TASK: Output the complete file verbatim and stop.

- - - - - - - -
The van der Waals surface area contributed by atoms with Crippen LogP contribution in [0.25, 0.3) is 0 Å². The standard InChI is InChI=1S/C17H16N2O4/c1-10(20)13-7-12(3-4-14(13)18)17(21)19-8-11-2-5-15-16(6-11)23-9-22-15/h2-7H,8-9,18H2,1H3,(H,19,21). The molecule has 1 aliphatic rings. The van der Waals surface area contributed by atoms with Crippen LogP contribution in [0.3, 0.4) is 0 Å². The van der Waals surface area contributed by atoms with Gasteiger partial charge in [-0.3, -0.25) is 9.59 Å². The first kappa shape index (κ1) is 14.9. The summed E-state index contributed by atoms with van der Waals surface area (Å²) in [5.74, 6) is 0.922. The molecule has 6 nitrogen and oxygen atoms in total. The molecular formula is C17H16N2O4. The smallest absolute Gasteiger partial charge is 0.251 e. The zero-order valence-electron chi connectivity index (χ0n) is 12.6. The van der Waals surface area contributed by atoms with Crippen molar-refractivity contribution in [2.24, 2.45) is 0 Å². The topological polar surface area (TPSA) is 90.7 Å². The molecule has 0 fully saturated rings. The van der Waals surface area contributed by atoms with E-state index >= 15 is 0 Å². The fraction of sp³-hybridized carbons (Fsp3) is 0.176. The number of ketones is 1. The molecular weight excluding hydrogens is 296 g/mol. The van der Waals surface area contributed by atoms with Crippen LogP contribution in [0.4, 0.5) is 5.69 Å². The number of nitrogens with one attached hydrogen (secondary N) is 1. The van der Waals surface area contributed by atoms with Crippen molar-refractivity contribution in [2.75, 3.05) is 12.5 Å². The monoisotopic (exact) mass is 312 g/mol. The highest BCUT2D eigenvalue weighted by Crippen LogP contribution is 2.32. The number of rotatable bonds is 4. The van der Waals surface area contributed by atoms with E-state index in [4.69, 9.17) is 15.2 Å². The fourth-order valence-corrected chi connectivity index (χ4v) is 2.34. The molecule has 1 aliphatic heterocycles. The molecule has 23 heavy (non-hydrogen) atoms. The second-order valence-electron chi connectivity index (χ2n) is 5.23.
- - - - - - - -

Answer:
The van der Waals surface area contributed by atoms with Crippen LogP contribution in [0.25, 0.3) is 0 Å². The standard InChI is InChI=1S/C17H16N2O4/c1-10(20)13-7-12(3-4-14(13)18)17(21)19-8-11-2-5-15-16(6-11)23-9-22-15/h2-7H,8-9,18H2,1H3,(H,19,21). The molecule has 1 aliphatic rings. The van der Waals surface area contributed by atoms with Crippen LogP contribution in [0.3, 0.4) is 0 Å². The van der Waals surface area contributed by atoms with Gasteiger partial charge in [-0.3, -0.25) is 9.59 Å². The first kappa shape index (κ1) is 14.9. The summed E-state index contributed by atoms with van der Waals surface area (Å²) in [5.74, 6) is 0.922. The molecule has 6 nitrogen and oxygen atoms in total. The molecular formula is C17H16N2O4. The smallest absolute Gasteiger partial charge is 0.251 e. The zero-order valence-electron chi connectivity index (χ0n) is 12.6. The van der Waals surface area contributed by atoms with Crippen molar-refractivity contribution in [2.24, 2.45) is 0 Å². The topological polar surface area (TPSA) is 90.7 Å². The molecule has 0 fully saturated rings. The van der Waals surface area contributed by atoms with E-state index >= 15 is 0 Å². The fraction of sp³-hybridized carbons (Fsp3) is 0.176. The number of ketones is 1. The molecular weight excluding hydrogens is 296 g/mol. The van der Waals surface area contributed by atoms with Crippen LogP contribution in [0.4, 0.5) is 5.69 Å². The number of nitrogens with one attached hydrogen (secondary N) is 1. The van der Waals surface area contributed by atoms with Crippen molar-refractivity contribution in [2.75, 3.05) is 12.5 Å². The monoisotopic (exact) mass is 312 g/mol. The highest BCUT2D eigenvalue weighted by Crippen LogP contribution is 2.32. The number of rotatable bonds is 4. The van der Waals surface area contributed by atoms with E-state index in [4.69, 9.17) is 15.2 Å². The fourth-order valence-corrected chi connectivity index (χ4v) is 2.34. The molecule has 1 aliphatic heterocycles. The molecule has 23 heavy (non-hydrogen) atoms. The second-order valence-electron chi connectivity index (χ2n) is 5.23.